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‘No Best Method’ Hypothesis April 28, 2008

Posted by Edwin in Forums.
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Nowadays, I seldom visit the How-To forums, though I still pop in once in a while. The forums do have many helpful advises, only that these pearls are usually buried under an overwhelming number of useless advises. Many people indulged in the forums for days arguing which study method is the best. Last week, I saw a very interesting thread. It has already generated more than 140 posts within a week.

The creator of the thread proposed that there is no best method in language learning. The most important factor is TIME and LOVE devoted to the target language. He was not talking about different people might have different best methods. He was simply saying that even for the same individual, there is no such thing as ‘best method’ in language learning. Provided he is spending time with the language and keeps himself motivated, no matter what method he uses, he will get there one day.

Within a very short time, many forum members replied and argued against this hypothesis. Of course methods are important, they said. You wouldn’t want to waste you time in some inefficient methods. In fact, the thread creator made his claim based on his own observation of the forums!

I have been reading in this forum for two years. People were writing about Pimsleur, FSI, Michael Thomas, Assimil, Liguaphone, Tell me more, Rosetta stone, Teach your self, Vocabulearn, Learn in your car, Rocket Languages, FIA and so on.

It’s interesting, because some people think some of this methods are the BEST and some of them think the same methods are useless, boring …or the WORST. Thinking about that, how is it possible such a level of contradictions between people who have succeed learning languages. Well, I ask you:

What’s the COMMON denominator between them? I can only think about one factor: TIME spent WITH the target language. They listen, read, write and speak in the target language A LOT OF TIME and every day.

I think I can see why this hypothesis would stir up such a great reaction in the forums. If it is true, then there is no need to discuss about which method is the best, and probably a great portion of the forum posts can be removed. People can get back to their own language studies instead of arguing among themselves. But then to some, language studying is boring. They’d rather spend their time arguing how to study a language!

Perhaps learning a language is like building up a personal relationship. People might have different tactics to ‘befriend’ your target person. But eventually if you want to build up a true relationship, you have to spend time, a lot of time. And you have to keep yourself motivated in the process.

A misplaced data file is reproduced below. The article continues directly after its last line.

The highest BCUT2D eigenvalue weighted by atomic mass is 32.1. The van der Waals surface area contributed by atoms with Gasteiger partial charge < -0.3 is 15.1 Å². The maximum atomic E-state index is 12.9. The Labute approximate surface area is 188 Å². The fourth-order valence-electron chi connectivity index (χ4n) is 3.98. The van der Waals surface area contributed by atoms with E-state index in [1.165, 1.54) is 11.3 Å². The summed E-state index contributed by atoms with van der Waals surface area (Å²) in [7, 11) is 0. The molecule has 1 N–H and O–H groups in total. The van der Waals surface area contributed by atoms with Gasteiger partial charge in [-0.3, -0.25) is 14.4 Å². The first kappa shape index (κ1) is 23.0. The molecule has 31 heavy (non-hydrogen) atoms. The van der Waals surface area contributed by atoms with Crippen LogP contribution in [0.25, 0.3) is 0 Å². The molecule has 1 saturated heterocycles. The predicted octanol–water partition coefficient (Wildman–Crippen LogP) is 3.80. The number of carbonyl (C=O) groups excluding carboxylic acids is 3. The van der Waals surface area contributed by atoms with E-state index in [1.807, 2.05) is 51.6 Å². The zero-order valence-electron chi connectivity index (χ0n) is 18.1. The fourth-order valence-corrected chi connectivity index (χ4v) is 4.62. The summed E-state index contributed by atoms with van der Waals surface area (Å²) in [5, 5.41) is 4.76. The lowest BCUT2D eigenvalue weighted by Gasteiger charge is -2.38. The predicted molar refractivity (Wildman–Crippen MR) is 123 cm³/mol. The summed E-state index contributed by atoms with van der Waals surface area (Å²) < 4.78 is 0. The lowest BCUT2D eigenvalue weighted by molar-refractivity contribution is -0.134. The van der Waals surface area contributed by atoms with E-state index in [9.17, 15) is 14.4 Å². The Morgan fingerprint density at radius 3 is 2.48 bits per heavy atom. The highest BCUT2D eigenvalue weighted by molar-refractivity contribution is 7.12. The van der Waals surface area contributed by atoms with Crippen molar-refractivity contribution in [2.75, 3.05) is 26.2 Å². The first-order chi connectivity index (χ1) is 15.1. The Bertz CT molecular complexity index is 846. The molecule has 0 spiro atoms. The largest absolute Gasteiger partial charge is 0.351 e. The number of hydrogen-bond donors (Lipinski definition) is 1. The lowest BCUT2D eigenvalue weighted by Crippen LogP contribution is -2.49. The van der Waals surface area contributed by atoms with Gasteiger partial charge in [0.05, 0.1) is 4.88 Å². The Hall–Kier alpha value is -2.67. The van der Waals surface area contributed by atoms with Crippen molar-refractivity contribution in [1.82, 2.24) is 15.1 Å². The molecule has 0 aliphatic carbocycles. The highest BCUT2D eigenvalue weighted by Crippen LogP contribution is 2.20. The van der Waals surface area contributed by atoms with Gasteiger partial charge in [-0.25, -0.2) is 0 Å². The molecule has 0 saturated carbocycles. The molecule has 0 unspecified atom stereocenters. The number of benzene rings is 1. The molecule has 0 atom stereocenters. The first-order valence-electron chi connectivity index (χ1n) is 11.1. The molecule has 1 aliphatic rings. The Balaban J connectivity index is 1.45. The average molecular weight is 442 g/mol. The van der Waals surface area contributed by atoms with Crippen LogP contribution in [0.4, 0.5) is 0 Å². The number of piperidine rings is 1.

Are tactics irrelevant? Absolutely not. Is there a best tactic for each individual person? May be. But they are not the key to build up a true lasting relationship.

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Comments»

1. todd - April 29, 2008

Hi

I think that the best way to learn a foreign language is to be motivated in your learning. If you find the way you learn a language boring then you are never going to succeed. I personally prefer to speak my foreign language as I feel it brings the language to life. I’ve found a great language site to help me with this. It enables me to have a live conversation with a native speaker using Skype. I find it great fun and I think that’s important if you want to learn a new language.

http://www.verbalplanet.com/index.asp

2. chris(mandarin_student) - April 29, 2008

Essentially I have to agree there is no “best method” and lots of research seems to suggest that time spent on task is more important than anything else when trying to master something.

A motivated person with understanding of learning principles should be able to carve out their own path these days, what with the vast amount of raw (and varying grades of refined material) available.

This doesn’t mean though that there are no bad ways to learn a language. Otherwise how to explain the numbers of reasonably well motivated people who attend classes for years and make no real workable progress. It seems that there are some basic learning “anti-patterns” out there that can be addressed and would come under the category of spending time and effort learning something in a non-learning way. This is something we have all had experience of during at least some parts of our school years but the damage is caused when we carry this behavior into later life and it damages progress in those things we actually choose to learn for ourselves.